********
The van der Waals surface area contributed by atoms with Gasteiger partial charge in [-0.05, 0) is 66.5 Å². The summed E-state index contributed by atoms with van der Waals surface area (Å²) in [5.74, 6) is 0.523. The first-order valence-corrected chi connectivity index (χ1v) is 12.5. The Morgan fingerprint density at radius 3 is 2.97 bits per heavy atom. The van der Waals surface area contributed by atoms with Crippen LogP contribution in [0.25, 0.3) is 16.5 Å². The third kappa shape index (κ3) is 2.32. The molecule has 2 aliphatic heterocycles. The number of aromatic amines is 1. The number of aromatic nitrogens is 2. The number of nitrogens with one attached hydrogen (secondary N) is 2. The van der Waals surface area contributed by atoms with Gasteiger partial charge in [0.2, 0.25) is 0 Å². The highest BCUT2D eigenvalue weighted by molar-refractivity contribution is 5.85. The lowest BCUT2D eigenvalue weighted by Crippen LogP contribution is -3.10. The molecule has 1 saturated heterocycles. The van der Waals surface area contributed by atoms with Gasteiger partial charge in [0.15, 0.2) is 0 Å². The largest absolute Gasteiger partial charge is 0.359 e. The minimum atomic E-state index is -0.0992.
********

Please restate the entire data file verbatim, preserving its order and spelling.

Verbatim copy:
The van der Waals surface area contributed by atoms with Gasteiger partial charge in [-0.05, 0) is 66.5 Å². The summed E-state index contributed by atoms with van der Waals surface area (Å²) in [5.74, 6) is 0.523. The first-order valence-corrected chi connectivity index (χ1v) is 12.5. The Morgan fingerprint density at radius 3 is 2.97 bits per heavy atom. The van der Waals surface area contributed by atoms with Crippen LogP contribution in [0.25, 0.3) is 16.5 Å². The third kappa shape index (κ3) is 2.32. The molecule has 2 aliphatic heterocycles. The number of aromatic amines is 1. The number of aromatic nitrogens is 2. The number of nitrogens with one attached hydrogen (secondary N) is 2. The van der Waals surface area contributed by atoms with Gasteiger partial charge in [0.2, 0.25) is 0 Å². The highest BCUT2D eigenvalue weighted by molar-refractivity contribution is 5.85. The lowest BCUT2D eigenvalue weighted by Crippen LogP contribution is -3.10. The molecule has 1 saturated heterocycles. The van der Waals surface area contributed by atoms with Gasteiger partial charge in [0.15, 0.2) is 0 Å². The largest absolute Gasteiger partial charge is 0.359 e. The minimum atomic E-state index is -0.0992.